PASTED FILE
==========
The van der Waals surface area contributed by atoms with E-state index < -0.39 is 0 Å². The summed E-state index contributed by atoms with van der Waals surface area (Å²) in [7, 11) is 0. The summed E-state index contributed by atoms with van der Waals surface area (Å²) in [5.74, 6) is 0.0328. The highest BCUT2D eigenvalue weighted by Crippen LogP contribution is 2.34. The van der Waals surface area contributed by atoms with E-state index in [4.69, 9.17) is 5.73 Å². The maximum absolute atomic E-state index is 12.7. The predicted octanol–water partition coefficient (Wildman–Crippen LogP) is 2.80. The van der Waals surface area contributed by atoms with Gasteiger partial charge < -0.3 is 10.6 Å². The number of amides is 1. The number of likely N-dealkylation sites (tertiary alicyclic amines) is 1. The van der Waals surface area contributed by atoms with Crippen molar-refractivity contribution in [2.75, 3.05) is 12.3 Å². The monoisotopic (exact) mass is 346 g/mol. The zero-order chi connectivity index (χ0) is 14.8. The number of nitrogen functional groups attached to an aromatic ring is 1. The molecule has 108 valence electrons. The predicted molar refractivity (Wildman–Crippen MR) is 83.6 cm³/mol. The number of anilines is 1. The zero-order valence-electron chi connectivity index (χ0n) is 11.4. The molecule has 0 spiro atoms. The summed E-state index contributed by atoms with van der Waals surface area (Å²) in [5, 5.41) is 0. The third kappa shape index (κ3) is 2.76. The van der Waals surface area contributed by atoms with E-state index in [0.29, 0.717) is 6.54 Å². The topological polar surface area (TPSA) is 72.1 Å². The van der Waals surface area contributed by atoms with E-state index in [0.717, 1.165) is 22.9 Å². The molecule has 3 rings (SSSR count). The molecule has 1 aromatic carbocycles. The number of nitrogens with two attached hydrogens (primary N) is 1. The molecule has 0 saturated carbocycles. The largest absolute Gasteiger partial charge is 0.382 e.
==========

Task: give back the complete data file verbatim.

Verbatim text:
The van der Waals surface area contributed by atoms with E-state index < -0.39 is 0 Å². The summed E-state index contributed by atoms with van der Waals surface area (Å²) in [7, 11) is 0. The summed E-state index contributed by atoms with van der Waals surface area (Å²) in [5.74, 6) is 0.0328. The highest BCUT2D eigenvalue weighted by Crippen LogP contribution is 2.34. The van der Waals surface area contributed by atoms with E-state index in [4.69, 9.17) is 5.73 Å². The maximum absolute atomic E-state index is 12.7. The predicted octanol–water partition coefficient (Wildman–Crippen LogP) is 2.80. The van der Waals surface area contributed by atoms with Gasteiger partial charge < -0.3 is 10.6 Å². The number of amides is 1. The number of likely N-dealkylation sites (tertiary alicyclic amines) is 1. The van der Waals surface area contributed by atoms with Crippen molar-refractivity contribution in [2.75, 3.05) is 12.3 Å². The monoisotopic (exact) mass is 346 g/mol. The zero-order chi connectivity index (χ0) is 14.8. The number of nitrogen functional groups attached to an aromatic ring is 1. The molecule has 108 valence electrons. The predicted molar refractivity (Wildman–Crippen MR) is 83.6 cm³/mol. The number of anilines is 1. The zero-order valence-electron chi connectivity index (χ0n) is 11.4. The molecule has 0 spiro atoms. The summed E-state index contributed by atoms with van der Waals surface area (Å²) in [5, 5.41) is 0. The third kappa shape index (κ3) is 2.76. The van der Waals surface area contributed by atoms with E-state index in [0.29, 0.717) is 6.54 Å². The topological polar surface area (TPSA) is 72.1 Å². The van der Waals surface area contributed by atoms with E-state index in [0.717, 1.165) is 22.9 Å². The molecule has 3 rings (SSSR count). The molecule has 1 aromatic carbocycles. The number of nitrogens with two attached hydrogens (primary N) is 1. The molecule has 0 saturated carbocycles. The largest absolute Gasteiger partial charge is 0.382 e.